What's share capital?
‘Capital’ is a term used to describe the funds that are available to run a company’s business. If someone says their business needs an ‘injection of capital’, what they mean is that they need more funding or finance.
One way that a company can raise funds is by issuing shares to investors. In law, the term ‘share capital’ is used to describe the money raised in return for issuing those shares. Share capital is contributed by investors (who become shareholders in the company) and it's represented by the shares that are issued to them.
What are shares?
If you think of the ownership of your company like a pizza or a cake, shares are the slices of that pizza or cake.
When you allocate shares to someone, you make them a shareholder (and part-owner) of your company. Share certificates are like the receipts that investors/shareholders are given in return for the money that they pay to become a shareholder.
As you take on more investment funds, you allocate more shares and the size of the slices you’ve allocated so far will alter.
When you start, you own 100% of your business. If you then take on 2 investors, each contributing some money in return for shares in your business, your ownership will be diluted from 100% to a lower percentage figure. The difference will be shared, proportionately, between your two new investors.
We explore how share ownership changes, and how you can create your own table recording changes in your share capital, (called your ‘cap table’) in our how-to video guide on building your own cap table
Why do investors like shares?
We asked Lucy from Wilkes to tell us more about shares and investor motivations for wanting them in your company.
Lucy told us that shares “are often referred to as a ‘bundle of rights’".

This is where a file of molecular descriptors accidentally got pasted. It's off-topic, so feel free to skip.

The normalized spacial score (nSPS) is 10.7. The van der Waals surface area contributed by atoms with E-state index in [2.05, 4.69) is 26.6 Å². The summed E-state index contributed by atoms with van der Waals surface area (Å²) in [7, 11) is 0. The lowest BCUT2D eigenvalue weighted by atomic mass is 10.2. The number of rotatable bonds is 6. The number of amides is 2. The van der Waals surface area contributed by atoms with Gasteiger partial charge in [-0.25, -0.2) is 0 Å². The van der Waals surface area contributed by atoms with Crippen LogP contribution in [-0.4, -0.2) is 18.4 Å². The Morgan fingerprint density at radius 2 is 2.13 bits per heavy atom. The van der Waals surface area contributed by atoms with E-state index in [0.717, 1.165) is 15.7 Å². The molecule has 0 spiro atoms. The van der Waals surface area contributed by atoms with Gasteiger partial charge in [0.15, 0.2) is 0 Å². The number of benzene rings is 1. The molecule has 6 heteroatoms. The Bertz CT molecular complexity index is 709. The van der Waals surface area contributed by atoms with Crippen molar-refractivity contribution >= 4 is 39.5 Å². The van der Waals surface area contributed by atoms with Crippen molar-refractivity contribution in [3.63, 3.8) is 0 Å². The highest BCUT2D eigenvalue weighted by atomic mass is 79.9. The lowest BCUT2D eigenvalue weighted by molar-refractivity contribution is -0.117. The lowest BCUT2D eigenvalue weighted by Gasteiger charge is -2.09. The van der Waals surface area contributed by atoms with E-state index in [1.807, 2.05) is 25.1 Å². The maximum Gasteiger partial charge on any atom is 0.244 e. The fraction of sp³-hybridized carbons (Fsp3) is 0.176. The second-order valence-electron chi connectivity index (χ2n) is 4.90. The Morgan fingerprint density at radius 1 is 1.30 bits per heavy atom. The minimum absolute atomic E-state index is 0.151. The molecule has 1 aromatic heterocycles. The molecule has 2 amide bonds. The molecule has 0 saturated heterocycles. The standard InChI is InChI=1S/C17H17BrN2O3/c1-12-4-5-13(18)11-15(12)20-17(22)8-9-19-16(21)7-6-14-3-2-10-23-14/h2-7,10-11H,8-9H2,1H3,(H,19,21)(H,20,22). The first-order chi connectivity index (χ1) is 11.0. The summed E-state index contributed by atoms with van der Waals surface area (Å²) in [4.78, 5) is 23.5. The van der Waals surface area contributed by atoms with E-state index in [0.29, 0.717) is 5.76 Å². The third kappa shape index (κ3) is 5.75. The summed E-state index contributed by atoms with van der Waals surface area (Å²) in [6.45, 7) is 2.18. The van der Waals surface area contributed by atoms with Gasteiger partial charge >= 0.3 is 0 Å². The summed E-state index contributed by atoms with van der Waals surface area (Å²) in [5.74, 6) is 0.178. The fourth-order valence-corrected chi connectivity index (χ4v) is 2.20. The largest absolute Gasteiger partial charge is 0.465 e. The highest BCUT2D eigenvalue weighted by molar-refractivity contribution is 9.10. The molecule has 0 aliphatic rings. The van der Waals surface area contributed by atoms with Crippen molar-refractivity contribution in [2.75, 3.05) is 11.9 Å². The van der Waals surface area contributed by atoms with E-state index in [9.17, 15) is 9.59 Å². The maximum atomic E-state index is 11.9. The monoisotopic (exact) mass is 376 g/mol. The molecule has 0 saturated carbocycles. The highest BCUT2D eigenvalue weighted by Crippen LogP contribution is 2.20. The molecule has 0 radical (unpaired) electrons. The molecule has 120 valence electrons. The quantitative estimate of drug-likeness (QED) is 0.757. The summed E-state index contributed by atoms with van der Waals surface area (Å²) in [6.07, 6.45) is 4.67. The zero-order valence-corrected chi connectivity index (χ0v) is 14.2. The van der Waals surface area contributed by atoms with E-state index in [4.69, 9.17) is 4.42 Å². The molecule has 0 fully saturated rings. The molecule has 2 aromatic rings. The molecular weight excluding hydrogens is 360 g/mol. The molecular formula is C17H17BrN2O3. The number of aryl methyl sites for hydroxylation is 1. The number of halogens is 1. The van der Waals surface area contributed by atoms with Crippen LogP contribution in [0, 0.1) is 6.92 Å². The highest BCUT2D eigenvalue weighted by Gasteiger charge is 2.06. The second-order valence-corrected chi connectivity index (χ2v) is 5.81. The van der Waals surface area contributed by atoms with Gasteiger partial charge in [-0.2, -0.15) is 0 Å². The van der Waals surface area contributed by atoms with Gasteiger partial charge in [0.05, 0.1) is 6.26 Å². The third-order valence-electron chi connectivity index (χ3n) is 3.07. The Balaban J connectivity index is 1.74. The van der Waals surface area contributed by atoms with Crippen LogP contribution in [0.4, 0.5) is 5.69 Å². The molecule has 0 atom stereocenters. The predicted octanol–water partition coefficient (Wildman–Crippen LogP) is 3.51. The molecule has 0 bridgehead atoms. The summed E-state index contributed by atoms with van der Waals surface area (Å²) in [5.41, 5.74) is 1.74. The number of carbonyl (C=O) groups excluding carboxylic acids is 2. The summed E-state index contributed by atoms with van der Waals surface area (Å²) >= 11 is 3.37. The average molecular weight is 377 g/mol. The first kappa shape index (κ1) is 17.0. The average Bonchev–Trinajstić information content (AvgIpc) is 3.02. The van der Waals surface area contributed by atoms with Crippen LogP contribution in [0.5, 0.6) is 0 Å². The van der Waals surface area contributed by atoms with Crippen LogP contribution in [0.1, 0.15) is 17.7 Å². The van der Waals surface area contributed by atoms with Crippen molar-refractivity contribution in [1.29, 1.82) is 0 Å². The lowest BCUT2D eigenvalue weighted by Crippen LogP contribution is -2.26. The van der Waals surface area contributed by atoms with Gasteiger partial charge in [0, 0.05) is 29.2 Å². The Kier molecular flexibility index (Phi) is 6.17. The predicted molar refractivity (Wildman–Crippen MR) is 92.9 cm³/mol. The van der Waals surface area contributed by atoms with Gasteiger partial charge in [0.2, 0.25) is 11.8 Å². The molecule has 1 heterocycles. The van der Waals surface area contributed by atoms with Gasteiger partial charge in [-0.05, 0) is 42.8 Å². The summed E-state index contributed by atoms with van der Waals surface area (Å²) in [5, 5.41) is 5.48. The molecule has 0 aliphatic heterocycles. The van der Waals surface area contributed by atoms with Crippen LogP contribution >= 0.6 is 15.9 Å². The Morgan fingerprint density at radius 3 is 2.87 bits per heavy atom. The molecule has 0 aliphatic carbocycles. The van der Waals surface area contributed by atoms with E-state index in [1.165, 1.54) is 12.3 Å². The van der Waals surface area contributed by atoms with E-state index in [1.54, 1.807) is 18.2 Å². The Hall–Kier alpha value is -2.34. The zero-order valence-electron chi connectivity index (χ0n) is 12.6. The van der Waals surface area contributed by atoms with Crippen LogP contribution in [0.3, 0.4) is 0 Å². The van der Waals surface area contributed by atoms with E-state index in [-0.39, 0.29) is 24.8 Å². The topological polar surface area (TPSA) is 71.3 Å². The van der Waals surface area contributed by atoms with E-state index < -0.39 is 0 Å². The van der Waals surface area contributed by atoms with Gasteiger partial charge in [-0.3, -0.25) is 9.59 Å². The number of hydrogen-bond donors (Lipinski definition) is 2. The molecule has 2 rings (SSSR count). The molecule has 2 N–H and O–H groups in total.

“The investor puts money into the company and, in return, they become a part-owner of that company (a shareholder). The investor gets ‘shares’ and these shares give them certain rights and entitlements as an owner of the company.”
What are those rights?
“Ah”, says Lucy, “well, there are different rights and you can combine them in different ‘bundles’. For example, your investor may well:
1. get a right to vote at shareholder meetings;
2. become entitled to dividends – these are rights to receive a share of the profits in your business, once you start making them; and
3. become entitled to a share in any surplus assets of your company, if you end up shutting it down.”
“Different investors will have different motives for investing in companies,” Lucy points out, “but most will want to make money (called ‘a return on their investment’) in several ways...
... firstly, by getting income from those dividends ... and, secondly, obtaining a lump-sum gain once they sell their shares for a profit (assuming your company has grown in value and so the investor’s individual shares representing a part share in the company have therefore grown in value by the time they come to sell).
“Think of it a bit like the shares growing in value like money you place in a bank earns interest – except if your company is doing well, it will be a much bigger return than what you get as interest on an ordinary bank deposit!